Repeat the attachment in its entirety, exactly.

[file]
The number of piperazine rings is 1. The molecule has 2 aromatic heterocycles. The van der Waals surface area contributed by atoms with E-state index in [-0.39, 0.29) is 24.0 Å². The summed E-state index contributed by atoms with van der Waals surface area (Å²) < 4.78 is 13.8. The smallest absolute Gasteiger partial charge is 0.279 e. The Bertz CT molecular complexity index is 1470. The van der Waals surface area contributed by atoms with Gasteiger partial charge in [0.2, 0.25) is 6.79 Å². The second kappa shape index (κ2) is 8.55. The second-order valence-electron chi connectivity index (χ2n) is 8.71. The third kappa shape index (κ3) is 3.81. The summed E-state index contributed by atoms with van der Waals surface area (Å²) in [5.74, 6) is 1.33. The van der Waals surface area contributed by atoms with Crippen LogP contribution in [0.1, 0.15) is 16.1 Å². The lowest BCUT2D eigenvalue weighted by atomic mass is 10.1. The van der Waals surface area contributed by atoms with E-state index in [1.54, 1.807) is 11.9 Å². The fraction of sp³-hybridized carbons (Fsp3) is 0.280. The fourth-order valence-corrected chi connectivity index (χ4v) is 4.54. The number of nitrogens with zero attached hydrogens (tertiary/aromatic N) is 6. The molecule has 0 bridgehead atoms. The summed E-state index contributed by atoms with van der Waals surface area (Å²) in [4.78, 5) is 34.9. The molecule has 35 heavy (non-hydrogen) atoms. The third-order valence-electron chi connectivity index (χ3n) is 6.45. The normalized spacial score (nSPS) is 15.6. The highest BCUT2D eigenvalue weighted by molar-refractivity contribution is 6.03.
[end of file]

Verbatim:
The number of piperazine rings is 1. The molecule has 2 aromatic heterocycles. The van der Waals surface area contributed by atoms with E-state index in [-0.39, 0.29) is 24.0 Å². The summed E-state index contributed by atoms with van der Waals surface area (Å²) < 4.78 is 13.8. The smallest absolute Gasteiger partial charge is 0.279 e. The Bertz CT molecular complexity index is 1470. The van der Waals surface area contributed by atoms with Gasteiger partial charge in [0.2, 0.25) is 6.79 Å². The second kappa shape index (κ2) is 8.55. The second-order valence-electron chi connectivity index (χ2n) is 8.71. The third kappa shape index (κ3) is 3.81. The summed E-state index contributed by atoms with van der Waals surface area (Å²) in [5.74, 6) is 1.33. The van der Waals surface area contributed by atoms with Crippen LogP contribution in [0.1, 0.15) is 16.1 Å². The lowest BCUT2D eigenvalue weighted by atomic mass is 10.1. The van der Waals surface area contributed by atoms with E-state index in [1.54, 1.807) is 11.9 Å². The fraction of sp³-hybridized carbons (Fsp3) is 0.280. The fourth-order valence-corrected chi connectivity index (χ4v) is 4.54. The number of nitrogens with zero attached hydrogens (tertiary/aromatic N) is 6. The molecule has 0 bridgehead atoms. The summed E-state index contributed by atoms with van der Waals surface area (Å²) in [4.78, 5) is 34.9. The molecule has 35 heavy (non-hydrogen) atoms. The third-order valence-electron chi connectivity index (χ3n) is 6.45. The normalized spacial score (nSPS) is 15.6. The highest BCUT2D eigenvalue weighted by molar-refractivity contribution is 6.03.